However, months of valuable kWh production were lost because this was not noticed during commissioning when the contractor took for granted that the inverter commissioning process was adequate. A simple test to verify PV system output against the expected output at the time of commissioning would have revealed the problem immediately.
In another instance, a 30 kW PV system was installed on parking/shade structures in Phoenix. Commissioning consisted mainly of a final check of the main connections, turning the inverters on, and waiting to see that all items were working correctly and that the system was producing power. The power produced at that time appeared to be adequate. A few months later, the customer complained of lower than expected savings on his utility bill.
A review of the monitoring data confirmed that the kWh production had dropped significantly - but gradually - within the first few weeks of operation. A field inspection revealed a reversed ground polarity of some of the strings. The wiring was redone, correctly, and the system returned to normal power production within days.
An adequate commissioning procedure should have revealed the reversed polarity of the grounding elements. Even if the polarity issue was missed, a more thorough performance test during commissioning, including the capture of performance data for more than one day, would have caught the power reduction within days after installation.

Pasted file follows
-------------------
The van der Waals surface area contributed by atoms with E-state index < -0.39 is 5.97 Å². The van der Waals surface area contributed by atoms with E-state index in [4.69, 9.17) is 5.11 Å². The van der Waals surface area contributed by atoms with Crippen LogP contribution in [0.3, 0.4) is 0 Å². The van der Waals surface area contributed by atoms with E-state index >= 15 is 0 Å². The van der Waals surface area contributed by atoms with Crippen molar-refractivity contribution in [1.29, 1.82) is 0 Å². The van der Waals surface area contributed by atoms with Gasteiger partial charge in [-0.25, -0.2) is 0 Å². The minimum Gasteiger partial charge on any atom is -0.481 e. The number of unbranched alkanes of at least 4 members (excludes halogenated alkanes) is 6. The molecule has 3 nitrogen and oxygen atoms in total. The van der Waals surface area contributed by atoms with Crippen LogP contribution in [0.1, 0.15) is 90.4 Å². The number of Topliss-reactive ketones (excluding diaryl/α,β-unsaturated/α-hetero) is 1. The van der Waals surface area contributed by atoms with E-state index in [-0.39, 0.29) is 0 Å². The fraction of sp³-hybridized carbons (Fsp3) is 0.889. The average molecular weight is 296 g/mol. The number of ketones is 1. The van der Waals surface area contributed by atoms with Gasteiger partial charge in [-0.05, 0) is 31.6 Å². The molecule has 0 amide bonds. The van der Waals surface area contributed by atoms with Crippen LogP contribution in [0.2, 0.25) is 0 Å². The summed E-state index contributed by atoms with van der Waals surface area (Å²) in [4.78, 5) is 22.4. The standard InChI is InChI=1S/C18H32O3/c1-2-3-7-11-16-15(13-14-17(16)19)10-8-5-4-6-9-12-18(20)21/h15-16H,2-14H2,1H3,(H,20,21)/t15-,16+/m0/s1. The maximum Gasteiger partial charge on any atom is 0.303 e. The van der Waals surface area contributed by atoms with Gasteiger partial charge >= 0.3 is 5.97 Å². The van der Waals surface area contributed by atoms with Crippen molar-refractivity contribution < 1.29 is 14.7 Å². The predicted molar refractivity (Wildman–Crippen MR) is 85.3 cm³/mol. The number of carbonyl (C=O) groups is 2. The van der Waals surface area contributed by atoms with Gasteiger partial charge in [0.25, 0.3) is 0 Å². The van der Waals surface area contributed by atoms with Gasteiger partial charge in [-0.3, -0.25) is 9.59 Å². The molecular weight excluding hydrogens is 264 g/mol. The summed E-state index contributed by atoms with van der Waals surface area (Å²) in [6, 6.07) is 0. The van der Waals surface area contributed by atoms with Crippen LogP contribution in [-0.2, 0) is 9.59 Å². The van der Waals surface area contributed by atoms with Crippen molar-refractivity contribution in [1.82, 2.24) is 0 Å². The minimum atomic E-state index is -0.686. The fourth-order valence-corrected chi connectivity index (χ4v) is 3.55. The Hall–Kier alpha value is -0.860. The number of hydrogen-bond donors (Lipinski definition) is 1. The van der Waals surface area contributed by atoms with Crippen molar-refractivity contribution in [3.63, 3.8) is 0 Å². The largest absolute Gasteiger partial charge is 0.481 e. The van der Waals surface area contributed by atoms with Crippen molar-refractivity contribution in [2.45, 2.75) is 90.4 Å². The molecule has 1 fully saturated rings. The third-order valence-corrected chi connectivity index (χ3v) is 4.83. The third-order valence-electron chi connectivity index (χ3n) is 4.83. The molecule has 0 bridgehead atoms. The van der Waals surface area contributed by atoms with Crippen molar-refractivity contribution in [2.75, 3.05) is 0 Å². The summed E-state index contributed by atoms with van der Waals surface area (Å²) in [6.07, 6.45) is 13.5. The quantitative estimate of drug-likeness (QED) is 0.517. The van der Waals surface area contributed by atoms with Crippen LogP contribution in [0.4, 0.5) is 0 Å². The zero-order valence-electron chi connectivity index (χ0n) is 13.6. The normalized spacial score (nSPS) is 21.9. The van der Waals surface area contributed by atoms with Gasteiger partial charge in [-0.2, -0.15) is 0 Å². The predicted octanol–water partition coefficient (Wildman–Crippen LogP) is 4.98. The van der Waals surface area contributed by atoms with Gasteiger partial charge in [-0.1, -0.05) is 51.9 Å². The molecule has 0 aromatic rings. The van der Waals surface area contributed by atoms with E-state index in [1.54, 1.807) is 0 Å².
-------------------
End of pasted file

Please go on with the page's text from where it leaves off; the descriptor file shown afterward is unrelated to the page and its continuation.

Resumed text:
Inside the guide
The SunSpec team of PV industry professionals is working on a set of guidelines that address the PV plant as a whole system during commissioning to verify that it is performing as expected, and that it will continue to do so, provided it is properly maintained. This is intended to be a supplementary guide to existing or developing industry standards with an emphasis on PV production performance measurement and verification during commissioning. It is not meant to be a set of standards or to replace any existing standards.
This guide is intended to be used by solar sector professionals - developers; engineering, procurement and construction firms; PV system owners; financial institutions; and O&M providers - as the basis for developing a consistent, standardized method of performance verification and measurement during commissioning, as well as the metrics used to record and report commissioning test results. There is further discussion in the guide on how to use the results to help satisfy one’s risk assessment, or for future O&M purposes.